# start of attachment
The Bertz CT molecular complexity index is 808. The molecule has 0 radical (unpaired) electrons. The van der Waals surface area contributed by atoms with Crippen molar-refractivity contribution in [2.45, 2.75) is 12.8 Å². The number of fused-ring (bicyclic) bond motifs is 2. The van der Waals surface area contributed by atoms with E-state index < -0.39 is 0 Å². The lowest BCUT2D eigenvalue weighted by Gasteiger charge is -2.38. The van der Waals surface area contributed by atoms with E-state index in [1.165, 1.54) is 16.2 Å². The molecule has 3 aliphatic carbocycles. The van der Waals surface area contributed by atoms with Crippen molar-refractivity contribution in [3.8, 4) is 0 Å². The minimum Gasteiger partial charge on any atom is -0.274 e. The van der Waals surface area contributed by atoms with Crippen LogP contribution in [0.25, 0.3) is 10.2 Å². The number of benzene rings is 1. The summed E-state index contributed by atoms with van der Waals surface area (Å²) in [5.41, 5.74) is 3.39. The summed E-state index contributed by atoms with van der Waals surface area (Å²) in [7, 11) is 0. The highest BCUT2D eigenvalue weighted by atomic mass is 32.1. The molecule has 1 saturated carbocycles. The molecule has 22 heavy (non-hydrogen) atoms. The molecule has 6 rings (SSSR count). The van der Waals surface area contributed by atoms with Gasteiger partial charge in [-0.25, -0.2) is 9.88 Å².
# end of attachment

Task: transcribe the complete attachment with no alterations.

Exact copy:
The Bertz CT molecular complexity index is 808. The molecule has 0 radical (unpaired) electrons. The van der Waals surface area contributed by atoms with Crippen molar-refractivity contribution in [2.45, 2.75) is 12.8 Å². The number of fused-ring (bicyclic) bond motifs is 2. The van der Waals surface area contributed by atoms with E-state index < -0.39 is 0 Å². The lowest BCUT2D eigenvalue weighted by Gasteiger charge is -2.38. The van der Waals surface area contributed by atoms with E-state index in [1.165, 1.54) is 16.2 Å². The molecule has 3 aliphatic carbocycles. The van der Waals surface area contributed by atoms with Crippen molar-refractivity contribution in [3.8, 4) is 0 Å². The minimum Gasteiger partial charge on any atom is -0.274 e. The van der Waals surface area contributed by atoms with Crippen LogP contribution in [0.25, 0.3) is 10.2 Å². The number of benzene rings is 1. The summed E-state index contributed by atoms with van der Waals surface area (Å²) in [5.41, 5.74) is 3.39. The summed E-state index contributed by atoms with van der Waals surface area (Å²) in [7, 11) is 0. The highest BCUT2D eigenvalue weighted by atomic mass is 32.1. The molecule has 1 saturated carbocycles. The molecule has 22 heavy (non-hydrogen) atoms. The molecule has 6 rings (SSSR count). The van der Waals surface area contributed by atoms with Gasteiger partial charge in [-0.25, -0.2) is 9.88 Å².